• It seems to me that Gandalf thinks the ring is sentient, or nearly so. At the very least, it chooses to abandon Isildur and Gollem. My question may not be answerable; we don't know enough about the ring. However, characterizing the thing as passive seems wrong. – Michael Stern Feb 2 '15 at 20:15
  • Tolkien suggests that the Ring has its own will: Gandalf in Shadow of the Past states, "The Ring was trying to get back to its master", and describes the Ring choosing to abandon its keepers and ensnare others. But the Ring also imposes upon its keeper something like an addiction: the keeper must have it, must keep it, and cannot bear to be without it. Although the Ring does have limited agency, Frodo was, in effect, "addicted" to the Ring and could not part with it. As Richard states, it's the addictive nature of the Ring that prevents Frodo from discarding it, and not the Ring's own will. – Rob Feb 3 '15 at 0:03
  • 1
    @Rob - "Trying to get back" implies a certain amount of intelligence. Assuming it actually is sentient (which is by no means certain), the question is, is the ring actually quite smart or fearfully dumb? The fact that it's been stuck with Gollum for hundreds of years would imply the latter. – Valorum Feb 3 '15 at 0:09
7

I think you're giving the Ring too much agency here. It doesn't act by itself, really, and doesn't choose how its bearers behave at that level. Rather, this scene shows how Frodo has already become so possessive of the Ring that he can't even do something he knows can't hurt it. And of course it is a nice bit of foreshadowing of what is going to happen on Mount Doom.

  • 13
    I disagree, it's certainly implied if not stated outright that "the ring left" Isildur and Gollem. – Junuxx Jan 31 '15 at 23:37
  • 11
    "And into this Ring, he poured his cruelty, his malice, and his will to dominate all life... And the Ring of Power has a will of its own. It betrayed Isildur, to his death." -Galadriel – Mazura Feb 1 '15 at 0:24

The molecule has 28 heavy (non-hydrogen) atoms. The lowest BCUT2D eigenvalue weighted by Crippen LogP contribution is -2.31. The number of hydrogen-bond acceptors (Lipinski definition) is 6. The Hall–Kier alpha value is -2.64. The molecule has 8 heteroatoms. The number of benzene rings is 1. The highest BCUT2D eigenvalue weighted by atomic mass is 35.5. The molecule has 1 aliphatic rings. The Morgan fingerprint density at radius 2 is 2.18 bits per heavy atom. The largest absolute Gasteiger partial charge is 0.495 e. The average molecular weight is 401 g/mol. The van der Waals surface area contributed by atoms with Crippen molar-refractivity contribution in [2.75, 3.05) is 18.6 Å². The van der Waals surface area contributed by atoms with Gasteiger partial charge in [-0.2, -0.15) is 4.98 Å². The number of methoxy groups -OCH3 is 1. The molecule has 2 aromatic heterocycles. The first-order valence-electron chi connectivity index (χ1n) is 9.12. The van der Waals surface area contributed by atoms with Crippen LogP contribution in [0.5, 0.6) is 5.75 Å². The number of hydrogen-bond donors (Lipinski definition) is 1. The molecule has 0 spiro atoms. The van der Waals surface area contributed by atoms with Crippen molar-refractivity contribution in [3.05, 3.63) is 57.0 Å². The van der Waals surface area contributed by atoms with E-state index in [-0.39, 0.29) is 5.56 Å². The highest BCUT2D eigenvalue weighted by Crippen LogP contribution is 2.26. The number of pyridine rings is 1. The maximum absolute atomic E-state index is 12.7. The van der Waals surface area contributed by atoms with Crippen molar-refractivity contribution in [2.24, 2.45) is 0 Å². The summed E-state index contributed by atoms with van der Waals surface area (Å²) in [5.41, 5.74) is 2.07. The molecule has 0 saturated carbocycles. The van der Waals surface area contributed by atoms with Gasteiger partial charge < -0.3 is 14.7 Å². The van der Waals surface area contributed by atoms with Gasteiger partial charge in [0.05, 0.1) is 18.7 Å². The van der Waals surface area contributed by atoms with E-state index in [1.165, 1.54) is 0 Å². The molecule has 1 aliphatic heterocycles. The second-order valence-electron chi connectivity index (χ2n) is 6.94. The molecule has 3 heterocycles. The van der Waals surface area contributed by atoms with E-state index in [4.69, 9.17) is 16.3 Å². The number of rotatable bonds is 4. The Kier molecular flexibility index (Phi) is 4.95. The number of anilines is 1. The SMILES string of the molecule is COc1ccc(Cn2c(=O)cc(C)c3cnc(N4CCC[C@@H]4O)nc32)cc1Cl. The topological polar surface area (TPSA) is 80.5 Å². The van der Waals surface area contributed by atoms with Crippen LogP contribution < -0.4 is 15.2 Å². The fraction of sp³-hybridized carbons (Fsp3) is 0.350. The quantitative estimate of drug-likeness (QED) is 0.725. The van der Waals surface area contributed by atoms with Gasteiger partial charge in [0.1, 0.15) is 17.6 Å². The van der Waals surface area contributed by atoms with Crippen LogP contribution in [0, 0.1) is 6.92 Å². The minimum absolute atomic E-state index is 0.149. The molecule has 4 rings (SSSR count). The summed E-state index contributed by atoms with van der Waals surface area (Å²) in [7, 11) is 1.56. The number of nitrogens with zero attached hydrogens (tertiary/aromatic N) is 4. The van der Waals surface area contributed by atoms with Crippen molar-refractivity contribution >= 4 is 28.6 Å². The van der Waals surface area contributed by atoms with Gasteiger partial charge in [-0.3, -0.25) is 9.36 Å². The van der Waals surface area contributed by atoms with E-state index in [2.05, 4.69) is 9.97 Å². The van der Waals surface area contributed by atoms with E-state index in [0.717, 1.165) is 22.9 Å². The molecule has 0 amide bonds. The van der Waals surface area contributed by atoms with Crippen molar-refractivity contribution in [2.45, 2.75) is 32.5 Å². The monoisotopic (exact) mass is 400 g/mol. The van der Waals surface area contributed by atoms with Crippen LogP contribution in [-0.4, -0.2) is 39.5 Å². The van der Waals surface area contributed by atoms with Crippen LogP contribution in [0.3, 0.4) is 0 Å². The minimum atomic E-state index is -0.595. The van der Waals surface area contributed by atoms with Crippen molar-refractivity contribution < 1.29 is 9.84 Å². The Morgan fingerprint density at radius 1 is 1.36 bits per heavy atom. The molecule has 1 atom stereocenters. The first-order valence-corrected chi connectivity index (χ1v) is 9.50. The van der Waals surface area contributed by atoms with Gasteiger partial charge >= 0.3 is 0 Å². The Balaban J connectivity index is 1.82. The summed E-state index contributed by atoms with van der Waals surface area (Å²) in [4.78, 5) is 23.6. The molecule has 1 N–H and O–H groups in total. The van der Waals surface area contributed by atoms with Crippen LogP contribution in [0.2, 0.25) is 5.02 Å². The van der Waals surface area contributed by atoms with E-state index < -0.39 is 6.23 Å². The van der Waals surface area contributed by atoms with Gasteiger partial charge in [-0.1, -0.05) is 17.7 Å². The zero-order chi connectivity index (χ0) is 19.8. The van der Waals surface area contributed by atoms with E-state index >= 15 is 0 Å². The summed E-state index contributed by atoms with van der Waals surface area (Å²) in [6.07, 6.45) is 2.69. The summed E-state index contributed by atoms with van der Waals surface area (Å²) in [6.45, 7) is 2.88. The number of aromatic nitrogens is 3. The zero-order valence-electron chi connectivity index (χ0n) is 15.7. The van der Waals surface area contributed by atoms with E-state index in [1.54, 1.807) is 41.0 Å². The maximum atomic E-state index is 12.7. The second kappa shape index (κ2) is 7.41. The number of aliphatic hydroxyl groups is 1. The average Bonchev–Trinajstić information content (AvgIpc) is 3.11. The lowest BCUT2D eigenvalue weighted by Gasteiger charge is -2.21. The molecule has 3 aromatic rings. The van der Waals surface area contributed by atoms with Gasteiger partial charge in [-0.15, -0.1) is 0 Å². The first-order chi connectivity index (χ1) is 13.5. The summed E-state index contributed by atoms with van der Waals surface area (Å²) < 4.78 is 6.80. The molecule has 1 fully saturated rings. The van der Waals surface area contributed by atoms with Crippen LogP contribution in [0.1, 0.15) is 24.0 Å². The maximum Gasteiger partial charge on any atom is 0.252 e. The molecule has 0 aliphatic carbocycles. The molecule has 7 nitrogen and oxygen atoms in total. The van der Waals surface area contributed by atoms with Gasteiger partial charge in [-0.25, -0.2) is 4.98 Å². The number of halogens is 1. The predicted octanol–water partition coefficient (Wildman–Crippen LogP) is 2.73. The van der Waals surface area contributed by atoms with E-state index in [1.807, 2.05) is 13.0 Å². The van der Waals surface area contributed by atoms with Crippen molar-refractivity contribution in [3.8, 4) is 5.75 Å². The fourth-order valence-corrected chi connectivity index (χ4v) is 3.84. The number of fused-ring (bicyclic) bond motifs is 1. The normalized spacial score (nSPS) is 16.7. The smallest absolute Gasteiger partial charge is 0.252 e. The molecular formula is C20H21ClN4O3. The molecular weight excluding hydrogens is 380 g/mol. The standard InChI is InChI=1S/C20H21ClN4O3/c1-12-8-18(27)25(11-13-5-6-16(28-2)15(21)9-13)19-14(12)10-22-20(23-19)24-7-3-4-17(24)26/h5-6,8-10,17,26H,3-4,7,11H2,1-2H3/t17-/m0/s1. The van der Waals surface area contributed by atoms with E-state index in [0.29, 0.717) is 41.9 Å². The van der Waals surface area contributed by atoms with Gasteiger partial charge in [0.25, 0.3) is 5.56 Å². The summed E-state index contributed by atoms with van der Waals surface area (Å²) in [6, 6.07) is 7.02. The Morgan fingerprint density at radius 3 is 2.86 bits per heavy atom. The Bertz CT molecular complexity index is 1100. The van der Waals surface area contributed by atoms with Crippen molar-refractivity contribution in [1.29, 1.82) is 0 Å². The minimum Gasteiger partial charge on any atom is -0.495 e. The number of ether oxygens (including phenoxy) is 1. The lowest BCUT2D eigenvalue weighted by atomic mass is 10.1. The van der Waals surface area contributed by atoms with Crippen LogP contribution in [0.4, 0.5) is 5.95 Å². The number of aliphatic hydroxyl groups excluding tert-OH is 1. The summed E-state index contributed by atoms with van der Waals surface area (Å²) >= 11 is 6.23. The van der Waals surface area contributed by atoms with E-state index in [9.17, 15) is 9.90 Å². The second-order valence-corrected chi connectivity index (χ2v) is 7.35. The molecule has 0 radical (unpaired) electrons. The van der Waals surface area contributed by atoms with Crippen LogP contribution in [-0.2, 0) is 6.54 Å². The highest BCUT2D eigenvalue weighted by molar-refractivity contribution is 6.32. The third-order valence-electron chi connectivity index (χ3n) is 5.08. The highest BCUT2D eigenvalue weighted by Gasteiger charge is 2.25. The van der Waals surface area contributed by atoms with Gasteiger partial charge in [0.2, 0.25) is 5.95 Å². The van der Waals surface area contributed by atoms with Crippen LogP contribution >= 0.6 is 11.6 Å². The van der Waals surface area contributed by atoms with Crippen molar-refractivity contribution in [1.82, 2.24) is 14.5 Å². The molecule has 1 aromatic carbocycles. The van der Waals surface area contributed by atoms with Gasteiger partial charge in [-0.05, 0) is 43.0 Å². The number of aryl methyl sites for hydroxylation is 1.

• 2
    Even if the Ring has some kind of agency, that doesn't necessarily mean it's very smart. – user36551 Feb 1 '15 at 1:49
  • +1. There's a difference between the Ring effecting your decisions, and it making every decision for you. My reading was always that Frodo simply didn't want to risk harm to something so precious, not that the Ring itself was afraid of the fire. – Nerrolken Feb 2 '15 at 17:34
5

The power of the ring over both Bilbo and Frodo was such that they did not want to part with it or endanger it.

While the ring would know that the fire could not harm it, Frodo did not. The Ring doesn't control people directly, it does so through their emotions and feelings and beliefs.

So the Ring knew it was safe, but had neither the inclination nor the ability to inform Frodo of that. Frodo saw his "precious" being thrown into a fire and acted accordingly to protect it from the perceived threat.

3

What follows only makes sense in the context of the ring being sentient in some way.

Throwing the ring in the fire does no harm to the ring physically, but what it does do is make visible the elvish characters that when translated read

One ring to rule them all, one ring to find them, One ring to bring them all and in the darkness bind them.

which identitfies it unambiguously as the One Ring. Under the assumption of ring sentience, it makes perfect sense that the ring would not want this fact to be revealed to anyone who opposes Sauron. We see that the final verification of it as the One Ring sets in motion the journey to Rivendell and the beginning of the plans for destroying it. From the perspective of the One Ring, this revelation is indeed harmful, despite the fact that the fire is insufficient to physically harm it.

Yes the above assumes ring sentience, but we see this heavily implied throughout the novels anyway so I don't personally view this as a huge leap of faith.

  • The ring had been in the fire, and the words revealed, before the scene in question. It would seem odd for the ring to compel Frodo in such a way to "hide" information that had already just been made public. – Michael Stern Feb 17 '15 at 21:30

Your Answer

By clicking “Post Your Answer”, you agree to our terms of service, privacy policy and cookie policy

Not the answer you're looking for? Browse other questions tagged or ask your own question.